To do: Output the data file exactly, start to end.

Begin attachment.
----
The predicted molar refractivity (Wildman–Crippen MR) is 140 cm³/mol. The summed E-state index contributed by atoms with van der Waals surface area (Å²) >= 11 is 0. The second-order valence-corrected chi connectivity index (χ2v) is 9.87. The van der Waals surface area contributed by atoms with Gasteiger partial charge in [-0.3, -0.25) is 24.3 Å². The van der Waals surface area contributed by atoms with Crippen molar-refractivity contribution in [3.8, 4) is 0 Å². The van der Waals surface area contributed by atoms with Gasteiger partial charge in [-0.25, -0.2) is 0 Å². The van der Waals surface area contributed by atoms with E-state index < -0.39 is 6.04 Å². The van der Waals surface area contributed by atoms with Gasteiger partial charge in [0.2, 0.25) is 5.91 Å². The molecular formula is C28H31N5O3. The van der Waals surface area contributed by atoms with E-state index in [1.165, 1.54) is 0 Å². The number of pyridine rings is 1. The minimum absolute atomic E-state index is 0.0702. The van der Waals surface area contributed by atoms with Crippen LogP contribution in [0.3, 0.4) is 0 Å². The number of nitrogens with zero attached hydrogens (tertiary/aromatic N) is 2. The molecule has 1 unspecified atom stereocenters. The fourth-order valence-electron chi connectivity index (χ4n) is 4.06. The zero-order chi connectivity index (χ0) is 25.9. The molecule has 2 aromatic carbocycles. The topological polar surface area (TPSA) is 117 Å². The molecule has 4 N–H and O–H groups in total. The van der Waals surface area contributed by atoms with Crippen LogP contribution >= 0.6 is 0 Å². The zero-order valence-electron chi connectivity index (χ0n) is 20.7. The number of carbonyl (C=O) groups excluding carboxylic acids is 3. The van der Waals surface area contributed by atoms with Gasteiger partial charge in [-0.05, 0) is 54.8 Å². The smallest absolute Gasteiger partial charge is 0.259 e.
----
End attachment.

The predicted molar refractivity (Wildman–Crippen MR) is 140 cm³/mol. The summed E-state index contributed by atoms with van der Waals surface area (Å²) >= 11 is 0. The second-order valence-corrected chi connectivity index (χ2v) is 9.87. The van der Waals surface area contributed by atoms with Gasteiger partial charge in [-0.3, -0.25) is 24.3 Å². The van der Waals surface area contributed by atoms with Crippen molar-refractivity contribution in [3.8, 4) is 0 Å². The van der Waals surface area contributed by atoms with Gasteiger partial charge in [-0.25, -0.2) is 0 Å². The van der Waals surface area contributed by atoms with E-state index < -0.39 is 6.04 Å². The van der Waals surface area contributed by atoms with Gasteiger partial charge in [0.2, 0.25) is 5.91 Å². The molecular formula is C28H31N5O3. The van der Waals surface area contributed by atoms with E-state index in [1.165, 1.54) is 0 Å². The number of pyridine rings is 1. The minimum absolute atomic E-state index is 0.0702. The van der Waals surface area contributed by atoms with Crippen LogP contribution in [0.3, 0.4) is 0 Å². The number of nitrogens with zero attached hydrogens (tertiary/aromatic N) is 2. The molecule has 1 unspecified atom stereocenters. The fourth-order valence-electron chi connectivity index (χ4n) is 4.06. The zero-order chi connectivity index (χ0) is 25.9. The molecule has 2 aromatic carbocycles. The topological polar surface area (TPSA) is 117 Å². The molecule has 4 N–H and O–H groups in total. The van der Waals surface area contributed by atoms with Crippen LogP contribution >= 0.6 is 0 Å². The zero-order valence-electron chi connectivity index (χ0n) is 20.7. The number of carbonyl (C=O) groups excluding carboxylic acids is 3. The van der Waals surface area contributed by atoms with Gasteiger partial charge in [-0.05, 0) is 54.8 Å². The smallest absolute Gasteiger partial charge is 0.259 e.